The origin of the muse goes back to the nine muses of Greece. There are four different versions of their parentage, so I won’t delve into that. It is said that all tales and songs, all inspired knowledge, come from the Muses. Each has their own specialty and associated emblem. These are the most common names and attributes:
Calliope, muse of epic song, carries a wax tablet. Clio, muse of history, carries a scroll. Euterpe, muse of lyric song, plays a double flute. Thalia, muse of comedy and bucolic (characteristic of the countryside or pastors) poetry, is seen wearing a comic mask and ivy wreath, holding a shepherd’s staff. Melpomene, muse of tragedy, wears a tragic mask and ivy wreath. Terpsichore, muse of dance, is seen dancing while playing a lyre. Erato, muse of erotic poetry, plays a maller lyre. Polyhymnia, muse of sacred song, is depicted veiled and pensive. Urania, muse of astronomy, is pictured with a celestial globe.
Mousa, in addition to being the greek word for “muse”, literally means “song” or “poem”.
In modern day, the word muse has a much broader meaning. It no longer refers to the original nine. Much more personalized, everyone can have their own muse, the source for his/her inspiration.
The muse comes in different forms. For some, it is a creature – perhaps a fairy or a dragon. For others, it is something specific in their life that inspires them – nature, walking, music. Perhaps it is an actual person – a friend, sibling, or spouse that you speak to and come away re-enthused and inspired.
My muse is more likely to show up if I play Celtic music. It can come in the form of a woman, or a dragon, or merely magic in the air that blocks out the rest of the world.
Stephen King has a muse, which he writes about in his book “On Writing: A Memoir of the Craft.”
There is a muse, but he’s not going to come fluttering down into your writing room and scatter creative fairy-dust all over your typewriter or computer station. He lives in the ground. He’s a basement guy. You have to descend to his level, and once you get down there you have to furnish an apartment for him to live in. You have to do all the grunt labor, in other words, while the muse sits and smokes cigars and admires his bowling trophies and pretends to ignore you. Do you think this is fair? I think it’s fair. He may not be much too look at, that muse-guy, and he may not be much of a conversationalist (what I get out of mine is mostly surly grunts, unless he’s on duty), but he’s got the inspiration. It’s right that you should do all the work and burn all the midnight oil, because the guy with the cigar and little wings has got a bag of magic. There’s stuff in there that can change your life.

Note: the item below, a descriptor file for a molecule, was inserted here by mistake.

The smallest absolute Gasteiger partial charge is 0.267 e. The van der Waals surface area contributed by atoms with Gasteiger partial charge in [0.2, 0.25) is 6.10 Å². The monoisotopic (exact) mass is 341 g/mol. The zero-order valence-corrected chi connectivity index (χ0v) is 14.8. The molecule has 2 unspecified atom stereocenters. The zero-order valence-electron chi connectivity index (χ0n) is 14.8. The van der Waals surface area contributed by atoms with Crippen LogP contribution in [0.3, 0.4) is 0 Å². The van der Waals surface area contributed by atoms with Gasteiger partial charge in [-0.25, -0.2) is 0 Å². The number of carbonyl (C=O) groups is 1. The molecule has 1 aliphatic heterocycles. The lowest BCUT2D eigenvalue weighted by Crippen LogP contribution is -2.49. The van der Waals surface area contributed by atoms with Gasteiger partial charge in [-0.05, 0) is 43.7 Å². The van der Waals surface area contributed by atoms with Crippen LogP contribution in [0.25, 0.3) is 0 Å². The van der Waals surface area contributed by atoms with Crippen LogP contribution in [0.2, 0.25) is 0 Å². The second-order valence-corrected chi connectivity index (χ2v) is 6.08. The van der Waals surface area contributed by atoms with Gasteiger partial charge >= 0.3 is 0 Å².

Later he writes about the importance of having a regular writing schedule, and how it is for the muse as much as for yourself.
Don’t wait for the muse. As I’ve said, he’s a hard-headed guy who’s not susceptible to a lot of creative fluttering. … Your job is to make sure the muse knows where you’re going to be every day from nine ’til noon or seven ’til three. If he does, I assure you that sooner or later he’ll start showing up, chomping at his cigar and making his magic.
If you’re always waiting for inspiration to write, you won’t get much done. Is it not better to exercise your writing muscles while you wait for your muse to come to you? Even if all you do is stare at a blank screen, you are opening yourself for it to come.
What form does your muse take?
(Bulk of article was originally written for a Writing.com Fantasy Newsletter in 2008)
In Lin Neiswender’s post, http://poetic-muselings.net/2012/05/29/thank-you-for-the-publication-leads/, she thanked those people who pointed her towards publication opportunities. In this post I thank the publishers who provided me with publication opportunities in the last couple of months.
First of all, my thanks goes to Katherine E. Batten (MacDowell), D.Th and Mark A. Schroll, PhD for publishing my poems and photo in Restoration Earth Journal Volume 2, Issue 1: http://www.oceanseminarycollege.org/RE_May_2012.pdf. My work can be found on these document pages:
p. 74 “Crime Scene Investigation” (poem)
p. 87 “Princess” (photo)
p. 89 “Live Just for Today” (poem)
Secondly, I’d like to thank Matt Fry, publisher of Strange Pulp, a sci-fi/fantasy magazine given away free at the OASIS 25 Convention in Orlando, Florida, May 25-27, 2012. My fantasy short story, File Under “S”, is published in Strange Pulp. (Thanks also to Lin for pointing me towards this publication lead.)
These publishers have allowed me to share my work with a larger audience. Once again, thank you!
“Make visible what, without you, might perhaps never have been seen.”~Robert Bresson, French Film Director